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Perspectives of caregivers experiencing persistent food insecurity at an academic primary care clinic

I.L. Tablazon, D. Palakshappa, F.C. O'Brian, B. Ramirez, J.A. Skelton, L.W. Albertini, K. Montez
Acad Pediatr

Objective: Food insecurity (FI) is often transitory and instigated by changes in family circumstances or environmental events. Clinics have developed interventions to address FI, yet families may face persistent FI. Little is known about persistently food insecure families’ experiences with clinic-based interventions. The objective of this study was to evaluate the perspectives of caregivers experiencing persistent FI in a clinical setting. Methods: We conducted 40 semi-structured interviews at one academic primary care clinic between July 2019-December 2019. The clinic routinely screened families for FI at every visit; families screening positive could meet with a care navigator and receive bags of non-perishable foods. Caregivers who received food bags at ≥3 visits, spoke English or Spanish, and were ≥18 years old were eligible to participate. Interviews were recorded, de-identified, transcribed, and systematically coded using inductive content analysis. A modified constant comparative method was used to iteratively review codes, identify emerging themes, and resolve differences through consensus. Results: Forty caregivers were interviewed; all were women; 45% were Hispanic/Latinx and 37.5% African American/Black. Three major themes emerged: (1) unmet social and medical needs and the challenges of caregiving complicate FI; (2) social supports help address FI and other social challenges that present barriers to accessing resources; and (3) caregivers provide practical recommendations for addressing persistent FI. Conclusion: Families experiencing persistent FI described important social supports that help address FI and other social challenges that present barriers to accessing resources. Clinic-based resources were welcomed interventions, but their impact may be limited; practical recommendations were made. What's New: This qualitative study explores the perspective of caregivers experiencing persistent food insecurity at one primary care academic clinic that implemented a food insecurity screening and referral intervention. Participants provided practical recommendations for addressing food insecurity in clinical settings.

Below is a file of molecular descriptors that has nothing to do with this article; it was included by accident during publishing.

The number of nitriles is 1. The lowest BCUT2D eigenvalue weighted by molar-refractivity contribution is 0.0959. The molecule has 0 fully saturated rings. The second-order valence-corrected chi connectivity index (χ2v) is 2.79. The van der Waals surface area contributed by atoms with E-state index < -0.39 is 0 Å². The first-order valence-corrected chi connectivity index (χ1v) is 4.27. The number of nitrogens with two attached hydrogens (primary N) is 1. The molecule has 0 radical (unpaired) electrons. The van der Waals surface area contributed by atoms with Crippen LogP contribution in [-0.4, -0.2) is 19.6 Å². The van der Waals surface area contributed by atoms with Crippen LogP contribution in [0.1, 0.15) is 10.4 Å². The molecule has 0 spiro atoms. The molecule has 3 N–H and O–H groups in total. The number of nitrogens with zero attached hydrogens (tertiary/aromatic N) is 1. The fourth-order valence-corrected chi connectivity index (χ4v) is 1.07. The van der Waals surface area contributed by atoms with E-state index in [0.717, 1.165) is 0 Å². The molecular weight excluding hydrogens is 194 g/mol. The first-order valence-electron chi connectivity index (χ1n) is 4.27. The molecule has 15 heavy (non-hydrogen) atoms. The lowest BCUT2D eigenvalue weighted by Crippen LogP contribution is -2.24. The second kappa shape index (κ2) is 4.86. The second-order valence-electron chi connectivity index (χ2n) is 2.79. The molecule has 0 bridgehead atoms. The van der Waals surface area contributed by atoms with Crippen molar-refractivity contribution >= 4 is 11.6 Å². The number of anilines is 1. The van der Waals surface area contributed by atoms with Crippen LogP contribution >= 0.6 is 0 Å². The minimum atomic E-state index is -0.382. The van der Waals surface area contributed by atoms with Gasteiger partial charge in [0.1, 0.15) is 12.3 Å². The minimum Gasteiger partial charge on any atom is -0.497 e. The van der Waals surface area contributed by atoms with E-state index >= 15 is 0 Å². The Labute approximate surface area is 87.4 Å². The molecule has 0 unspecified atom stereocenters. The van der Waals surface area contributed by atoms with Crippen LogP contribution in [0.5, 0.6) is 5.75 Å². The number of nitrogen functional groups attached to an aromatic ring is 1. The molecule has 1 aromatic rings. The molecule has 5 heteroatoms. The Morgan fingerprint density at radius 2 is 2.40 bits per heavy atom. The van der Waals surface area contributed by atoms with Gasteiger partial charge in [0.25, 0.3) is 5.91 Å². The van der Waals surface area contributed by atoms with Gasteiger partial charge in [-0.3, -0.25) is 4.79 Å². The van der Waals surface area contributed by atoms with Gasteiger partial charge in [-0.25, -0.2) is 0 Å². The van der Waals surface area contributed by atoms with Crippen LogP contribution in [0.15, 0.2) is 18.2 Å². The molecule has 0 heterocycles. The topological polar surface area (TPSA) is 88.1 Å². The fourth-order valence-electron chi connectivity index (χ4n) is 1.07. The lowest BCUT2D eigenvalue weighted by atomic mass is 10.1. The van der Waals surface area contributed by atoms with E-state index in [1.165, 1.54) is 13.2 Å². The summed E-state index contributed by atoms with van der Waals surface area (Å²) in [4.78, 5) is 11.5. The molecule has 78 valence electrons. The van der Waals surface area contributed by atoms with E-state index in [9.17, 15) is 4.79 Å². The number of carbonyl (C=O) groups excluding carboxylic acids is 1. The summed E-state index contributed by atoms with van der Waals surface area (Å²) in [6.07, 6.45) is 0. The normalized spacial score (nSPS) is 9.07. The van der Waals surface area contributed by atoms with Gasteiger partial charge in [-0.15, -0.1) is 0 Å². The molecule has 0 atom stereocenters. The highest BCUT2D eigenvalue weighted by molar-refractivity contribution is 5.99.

Tablazon IL, Palakshappa D, O'Brian FC, et al. Perspectives of caregivers experiencing persistent food insecurity at an academic primary care clinic. Acad Pediatr. 2021 Aug 5:S1876-2859(21)00390-9. doi: 10.1016/j.acap.2021.07.025. Epub ahead of print. PMID: 34365031.

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Publication year
Resource type
Peer Reviewed Research
Outcomes
Process
Population
Children and Youth
Screening research
Yes
Social Determinant of Health
Food/Hunger
Study design
Other Study Design